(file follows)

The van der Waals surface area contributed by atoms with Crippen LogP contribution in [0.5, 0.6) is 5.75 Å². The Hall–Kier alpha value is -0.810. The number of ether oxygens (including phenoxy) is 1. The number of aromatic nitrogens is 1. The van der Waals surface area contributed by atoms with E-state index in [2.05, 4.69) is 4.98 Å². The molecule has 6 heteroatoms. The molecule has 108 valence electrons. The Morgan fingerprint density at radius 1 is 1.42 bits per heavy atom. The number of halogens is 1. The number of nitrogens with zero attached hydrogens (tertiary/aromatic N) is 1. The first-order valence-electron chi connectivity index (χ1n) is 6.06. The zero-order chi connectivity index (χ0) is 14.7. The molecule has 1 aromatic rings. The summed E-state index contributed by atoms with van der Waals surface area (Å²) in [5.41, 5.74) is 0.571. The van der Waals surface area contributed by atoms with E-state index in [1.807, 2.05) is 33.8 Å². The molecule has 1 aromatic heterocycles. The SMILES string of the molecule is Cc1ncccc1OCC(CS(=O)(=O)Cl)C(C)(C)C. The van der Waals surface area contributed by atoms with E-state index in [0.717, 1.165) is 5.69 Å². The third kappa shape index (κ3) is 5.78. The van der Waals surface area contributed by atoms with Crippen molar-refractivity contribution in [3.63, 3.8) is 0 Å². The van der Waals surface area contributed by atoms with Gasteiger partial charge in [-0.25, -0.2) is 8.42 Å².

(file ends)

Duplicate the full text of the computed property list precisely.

The van der Waals surface area contributed by atoms with Crippen LogP contribution in [0.5, 0.6) is 5.75 Å². The Hall–Kier alpha value is -0.810. The number of ether oxygens (including phenoxy) is 1. The number of aromatic nitrogens is 1. The van der Waals surface area contributed by atoms with E-state index in [2.05, 4.69) is 4.98 Å². The molecule has 6 heteroatoms. The molecule has 108 valence electrons. The Morgan fingerprint density at radius 1 is 1.42 bits per heavy atom. The number of halogens is 1. The number of nitrogens with zero attached hydrogens (tertiary/aromatic N) is 1. The first-order valence-electron chi connectivity index (χ1n) is 6.06. The zero-order chi connectivity index (χ0) is 14.7. The molecule has 1 aromatic rings. The summed E-state index contributed by atoms with van der Waals surface area (Å²) in [5.41, 5.74) is 0.571. The van der Waals surface area contributed by atoms with E-state index in [1.807, 2.05) is 33.8 Å². The molecule has 1 aromatic heterocycles. The SMILES string of the molecule is Cc1ncccc1OCC(CS(=O)(=O)Cl)C(C)(C)C. The van der Waals surface area contributed by atoms with E-state index in [0.717, 1.165) is 5.69 Å². The third kappa shape index (κ3) is 5.78. The van der Waals surface area contributed by atoms with Crippen molar-refractivity contribution in [3.63, 3.8) is 0 Å². The van der Waals surface area contributed by atoms with Gasteiger partial charge in [-0.25, -0.2) is 8.42 Å².